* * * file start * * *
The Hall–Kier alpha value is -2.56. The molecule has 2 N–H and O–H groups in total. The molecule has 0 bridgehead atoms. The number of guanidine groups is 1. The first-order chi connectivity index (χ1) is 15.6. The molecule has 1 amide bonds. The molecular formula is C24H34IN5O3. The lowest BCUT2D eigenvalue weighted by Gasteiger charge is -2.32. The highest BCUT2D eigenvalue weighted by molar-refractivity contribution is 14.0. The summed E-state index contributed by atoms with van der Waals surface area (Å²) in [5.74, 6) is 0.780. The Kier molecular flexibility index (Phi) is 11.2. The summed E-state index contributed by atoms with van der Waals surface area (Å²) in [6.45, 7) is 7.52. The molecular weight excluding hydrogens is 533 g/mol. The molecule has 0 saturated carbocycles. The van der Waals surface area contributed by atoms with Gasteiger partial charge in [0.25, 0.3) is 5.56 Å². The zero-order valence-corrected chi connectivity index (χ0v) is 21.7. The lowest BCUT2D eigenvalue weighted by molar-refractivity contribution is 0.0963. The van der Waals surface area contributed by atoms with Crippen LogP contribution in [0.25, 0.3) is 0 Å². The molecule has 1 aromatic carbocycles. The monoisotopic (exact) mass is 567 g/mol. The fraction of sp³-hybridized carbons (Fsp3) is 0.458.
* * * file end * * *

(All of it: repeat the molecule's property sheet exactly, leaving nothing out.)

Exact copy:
The Hall–Kier alpha value is -2.56. The molecule has 2 N–H and O–H groups in total. The molecule has 0 bridgehead atoms. The number of guanidine groups is 1. The first-order chi connectivity index (χ1) is 15.6. The molecule has 1 amide bonds. The molecular formula is C24H34IN5O3. The lowest BCUT2D eigenvalue weighted by Gasteiger charge is -2.32. The highest BCUT2D eigenvalue weighted by molar-refractivity contribution is 14.0. The summed E-state index contributed by atoms with van der Waals surface area (Å²) in [5.74, 6) is 0.780. The Kier molecular flexibility index (Phi) is 11.2. The summed E-state index contributed by atoms with van der Waals surface area (Å²) in [6.45, 7) is 7.52. The molecular weight excluding hydrogens is 533 g/mol. The molecule has 0 saturated carbocycles. The van der Waals surface area contributed by atoms with Gasteiger partial charge in [0.25, 0.3) is 5.56 Å². The zero-order valence-corrected chi connectivity index (χ0v) is 21.7. The lowest BCUT2D eigenvalue weighted by molar-refractivity contribution is 0.0963. The van der Waals surface area contributed by atoms with Crippen LogP contribution in [0.25, 0.3) is 0 Å². The molecule has 1 aromatic carbocycles. The monoisotopic (exact) mass is 567 g/mol. The fraction of sp³-hybridized carbons (Fsp3) is 0.458.